What happens in Nothing but the Truth: A Documentary Novel?
In the novel, Philip Malloy is angry because his English teacher, Miss Margaret Narwin, gives him a D, which means he can't be on the track team. He acts out in her homeroom, humming the national anthem under his breath when he is supposed to be silent and respectful. The vice principal is called in after several days and Phillip is suspended. He tells his parents he was suspended for singing the National Anthem. This is a lie, as Phillip doesn't know the words to the anthem. Nevertheless, Phillip's father, thinking the story is true, tells it to his neighbor who is running for the school board. Ted Griffen (the neighbor) tells it to a reporter as a symptom of what's wrong with the school system: after all, why would they suspend a student for being patriotic? This small, distorted incident becomes a news story that gains national prominence when it goes out over the AP wire.
The novel is an exploration of how a small lie can go out of control when people use to it further their own agendas without probing too deeply into its veracity. It's also a comment on silence: one wonders, for instance, why Miss Narwin doesn't say more to the reporter, despite being stunned, to set the record straight. Phillip's small lie upends life for a number of people. The novel thus invites us to look more closely at what truth is and why people tell the stories they do.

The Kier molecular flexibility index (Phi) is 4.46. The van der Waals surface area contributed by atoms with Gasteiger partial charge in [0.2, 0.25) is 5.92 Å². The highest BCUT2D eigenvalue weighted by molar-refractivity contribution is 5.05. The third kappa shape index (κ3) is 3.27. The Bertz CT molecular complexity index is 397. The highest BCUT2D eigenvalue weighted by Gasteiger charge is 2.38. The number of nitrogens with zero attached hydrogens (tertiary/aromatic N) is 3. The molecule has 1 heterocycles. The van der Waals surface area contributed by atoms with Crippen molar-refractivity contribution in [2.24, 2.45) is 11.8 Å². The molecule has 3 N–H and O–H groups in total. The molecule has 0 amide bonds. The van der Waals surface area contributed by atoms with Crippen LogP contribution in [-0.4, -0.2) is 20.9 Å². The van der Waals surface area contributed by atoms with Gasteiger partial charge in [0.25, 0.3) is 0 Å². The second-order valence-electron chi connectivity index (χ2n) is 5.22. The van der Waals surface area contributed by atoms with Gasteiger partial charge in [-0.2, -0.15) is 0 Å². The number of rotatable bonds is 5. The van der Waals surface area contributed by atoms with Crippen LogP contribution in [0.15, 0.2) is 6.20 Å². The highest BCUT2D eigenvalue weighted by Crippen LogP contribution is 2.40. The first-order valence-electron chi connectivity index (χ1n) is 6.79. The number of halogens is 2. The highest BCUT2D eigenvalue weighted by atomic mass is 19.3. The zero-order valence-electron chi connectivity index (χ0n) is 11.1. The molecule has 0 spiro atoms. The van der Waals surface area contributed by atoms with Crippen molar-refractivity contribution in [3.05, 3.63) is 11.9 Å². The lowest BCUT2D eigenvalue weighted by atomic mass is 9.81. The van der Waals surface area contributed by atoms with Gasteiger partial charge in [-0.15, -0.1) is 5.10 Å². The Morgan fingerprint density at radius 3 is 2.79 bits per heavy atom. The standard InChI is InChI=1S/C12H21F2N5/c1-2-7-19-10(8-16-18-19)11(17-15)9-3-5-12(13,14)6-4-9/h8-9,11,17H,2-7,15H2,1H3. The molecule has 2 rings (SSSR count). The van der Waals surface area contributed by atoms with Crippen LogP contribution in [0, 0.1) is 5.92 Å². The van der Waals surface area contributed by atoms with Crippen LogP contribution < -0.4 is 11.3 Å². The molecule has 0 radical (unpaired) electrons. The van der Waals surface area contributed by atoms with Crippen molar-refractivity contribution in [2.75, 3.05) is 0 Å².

Nothing But the Truth by Avi is a book written from several points of view, where each person tells a different "truth." The main character, Philip, decides his English teacher, Miss Narwin, does not like him because she gives him poor grades and has high expectations for his work, so in trying to get out of her class, he disrupts her homeroom class by humming the "National Anthem." The rules clearly state that students should "stand at respectful, silent attention" during the playing of the anthem, but when Miss Narwin sends Philip to the assistant principal's office for being disruptive, Phil tells the AP that Miss Narwin just does not like him. Later, this becomes fodder for the newspaper, which accuses Miss Narwin of stifling Philip's patriotism. Miss Narwin never really follows up by calling Philip's parents or getting her truth across to the newspaper reporter, and in the end, she resigns and Philip does not get to run track due to his grades. He ends up leaving the school. Philip starts the ball rolling, causing his situation, as well as Miss Narwin's, to become ones he can't turn back from. Everyone loses because the whole truth never comes out.